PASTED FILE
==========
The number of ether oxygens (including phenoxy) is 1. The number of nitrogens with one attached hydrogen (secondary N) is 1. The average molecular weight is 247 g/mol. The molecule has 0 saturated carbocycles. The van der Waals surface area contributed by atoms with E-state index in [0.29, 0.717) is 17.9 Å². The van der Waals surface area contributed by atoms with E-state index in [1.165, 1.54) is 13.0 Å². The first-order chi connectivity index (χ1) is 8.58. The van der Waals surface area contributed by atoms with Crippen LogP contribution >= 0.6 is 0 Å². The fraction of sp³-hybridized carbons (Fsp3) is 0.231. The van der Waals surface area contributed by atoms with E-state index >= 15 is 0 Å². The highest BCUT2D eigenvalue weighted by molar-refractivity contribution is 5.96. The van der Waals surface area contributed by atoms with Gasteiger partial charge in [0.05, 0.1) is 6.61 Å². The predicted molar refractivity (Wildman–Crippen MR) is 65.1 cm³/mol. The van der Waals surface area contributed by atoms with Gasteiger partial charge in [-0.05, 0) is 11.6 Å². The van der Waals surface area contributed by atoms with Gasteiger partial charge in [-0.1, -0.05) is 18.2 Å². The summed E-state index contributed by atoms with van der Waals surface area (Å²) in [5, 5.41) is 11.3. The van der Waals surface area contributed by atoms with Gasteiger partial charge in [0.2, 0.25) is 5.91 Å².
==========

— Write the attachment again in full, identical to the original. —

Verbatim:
The number of ether oxygens (including phenoxy) is 1. The number of nitrogens with one attached hydrogen (secondary N) is 1. The average molecular weight is 247 g/mol. The molecule has 0 saturated carbocycles. The van der Waals surface area contributed by atoms with E-state index in [0.29, 0.717) is 17.9 Å². The van der Waals surface area contributed by atoms with E-state index in [1.165, 1.54) is 13.0 Å². The first-order chi connectivity index (χ1) is 8.58. The van der Waals surface area contributed by atoms with Crippen LogP contribution >= 0.6 is 0 Å². The fraction of sp³-hybridized carbons (Fsp3) is 0.231. The van der Waals surface area contributed by atoms with E-state index >= 15 is 0 Å². The highest BCUT2D eigenvalue weighted by molar-refractivity contribution is 5.96. The van der Waals surface area contributed by atoms with Gasteiger partial charge in [0.05, 0.1) is 6.61 Å². The predicted molar refractivity (Wildman–Crippen MR) is 65.1 cm³/mol. The van der Waals surface area contributed by atoms with Gasteiger partial charge in [-0.05, 0) is 11.6 Å². The van der Waals surface area contributed by atoms with Gasteiger partial charge in [-0.1, -0.05) is 18.2 Å². The summed E-state index contributed by atoms with van der Waals surface area (Å²) in [5, 5.41) is 11.3. The van der Waals surface area contributed by atoms with Gasteiger partial charge in [0.2, 0.25) is 5.91 Å².